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A view of organized religion
Friday, March 15, 2013
Hardly a week goes by without a letter or rant in The Roanoke Times suggesting we're doomed without devotion to God or obedience to his word. What's changed today for some of us information junkies is that other scriptures and teachings from different traditions are available from credible sources. We can find as many interpretations of biblical passages as there are groups calling themselves Christian. Those of us who don't consider the Bible the only divine text admit it's a great work of literature, fueling fierce debate and motivating valuable social movements like civil rights.
Trendy Buddhists also offer contrasting views of what the Buddha said about living a good life and getting a clearer view of what's going on. But it's tempting to accept established dogma. Then, there's a secular view that wants to promote spirituality divorced from religion.
A friend's online posting put it this way: "What is the difference between religion and spirituality? One is an institution and the other is an experience. Religions are institutions built around a particular idea of how things are. When those ideas become hardened and set in stone, they are called dogmas and doctrines."
Yet I sometimes think agnostic and atheist friends don't go far enough. Why stop at organized religion being unnecessary, even harmful? If everything organized or too big to understand threatens to become dogmatic, let's weed them all out and try anarchy. What about organizing of information through the Internet, rules of driving without smashing into each other, politics and big government we rant about, but might feel is necessary so we don't rip each other off? I like enough order through a few armed police and the rule of law so it's less necessary to build fortress walls and collect lethal weapons.
On the other end of the spectrum might be pragmatism, originally a 19th century American doctrine that "the meaning or value of an idea lies only in it's practical consequence." Consequences of living a good Christian life, or mindful Buddhist life, suggest more peace, good karma. Maybe a prosperous, healthy, good life. Free trade and open markets can spread when less time is invested fighting for each other's land, capital and really good stuff. Spiritual practices can also be divorced from belief and faith.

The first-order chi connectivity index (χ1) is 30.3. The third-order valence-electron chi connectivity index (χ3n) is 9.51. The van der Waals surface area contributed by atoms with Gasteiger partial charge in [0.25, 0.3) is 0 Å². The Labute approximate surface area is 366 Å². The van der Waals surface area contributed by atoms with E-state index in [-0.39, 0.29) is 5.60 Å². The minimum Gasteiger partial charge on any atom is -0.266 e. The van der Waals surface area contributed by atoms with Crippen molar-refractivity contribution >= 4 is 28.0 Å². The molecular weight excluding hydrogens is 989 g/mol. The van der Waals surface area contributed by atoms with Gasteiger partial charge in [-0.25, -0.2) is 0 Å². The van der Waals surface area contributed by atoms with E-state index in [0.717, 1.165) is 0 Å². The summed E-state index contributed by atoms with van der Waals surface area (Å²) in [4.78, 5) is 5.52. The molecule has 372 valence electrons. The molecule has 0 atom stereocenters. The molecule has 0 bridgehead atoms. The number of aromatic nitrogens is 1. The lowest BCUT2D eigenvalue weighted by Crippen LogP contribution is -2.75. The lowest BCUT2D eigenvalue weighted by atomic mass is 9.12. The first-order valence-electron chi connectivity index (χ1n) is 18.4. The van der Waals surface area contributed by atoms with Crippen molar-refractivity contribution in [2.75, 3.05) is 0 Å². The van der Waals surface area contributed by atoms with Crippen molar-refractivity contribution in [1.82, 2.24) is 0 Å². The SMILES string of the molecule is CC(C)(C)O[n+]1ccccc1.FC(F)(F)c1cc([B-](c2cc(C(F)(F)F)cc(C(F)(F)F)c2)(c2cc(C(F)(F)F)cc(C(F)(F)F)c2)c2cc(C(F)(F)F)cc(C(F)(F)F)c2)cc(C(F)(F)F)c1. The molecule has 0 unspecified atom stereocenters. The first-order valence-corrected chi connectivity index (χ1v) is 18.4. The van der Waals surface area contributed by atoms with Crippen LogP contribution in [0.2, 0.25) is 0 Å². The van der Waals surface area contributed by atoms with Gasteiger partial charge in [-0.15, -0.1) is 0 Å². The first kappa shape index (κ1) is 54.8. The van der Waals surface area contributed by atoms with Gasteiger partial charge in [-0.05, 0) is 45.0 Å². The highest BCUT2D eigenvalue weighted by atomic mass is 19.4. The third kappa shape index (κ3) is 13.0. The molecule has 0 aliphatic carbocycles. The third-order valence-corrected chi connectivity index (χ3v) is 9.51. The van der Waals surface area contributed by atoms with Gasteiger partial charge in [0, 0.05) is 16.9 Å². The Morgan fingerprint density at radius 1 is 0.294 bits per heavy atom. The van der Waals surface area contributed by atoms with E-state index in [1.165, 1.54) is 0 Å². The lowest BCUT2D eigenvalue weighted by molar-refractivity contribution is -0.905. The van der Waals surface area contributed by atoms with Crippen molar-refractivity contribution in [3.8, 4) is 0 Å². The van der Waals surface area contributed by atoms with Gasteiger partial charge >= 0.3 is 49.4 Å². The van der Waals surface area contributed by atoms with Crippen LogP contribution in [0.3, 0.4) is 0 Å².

Most of us could name at least a few of the weirder beliefs of any religion, while still finding some of its spiritual practices useful, or enjoying the community of believers.
Less nasty than hardline fundamentalists or militant atheists, many religious believers are not simply brainwashed by dogma or fear. Believers create inspirational choirs and theater, throw great potluck meals, practice compassion and consider big questions lots of us are too busy or practical to ask.
Church-based programs often provide day care and feed some of the most needy among us. Powerful Rome was even impressed by social systems early Christians set up to help care for the poor and needy. Whether right action is based on a belief in following the path of Jesus, compassion of the Buddha, empathy of a mother goddess creator or moral character of an atheist doesn't matter much when relief from suffering is offered, often free.
I think what troubles agnostics, atheists, pragmatists and some of the faithful is the demand and command from on high. Even if not written in stone, it's often assumed among religious followers we're basically messed up and will not, without a stern father or all powerful creator, behave well. But lots of us were wounded by overbearing parents and nasty or unreasonable rules set up by well-meaning, often confused, or evolving, good folks.
Rules, laws, codes, even chiseled in stone, are not always just or suited to time, place or culture. Continuing revelation some traditions believe in can make more sense. Suggested guidelines to help in living a good life might be a better way of offering commandments or divine scriptures. Growing tribes of us rebels, agnostics, atheists, nature lovers and pragmatists are likely to grow. Shouting, anger, guilt and fear are not great teachers. Love, tolerance, openness and a hint of divine play, also known as humor, are usually better.
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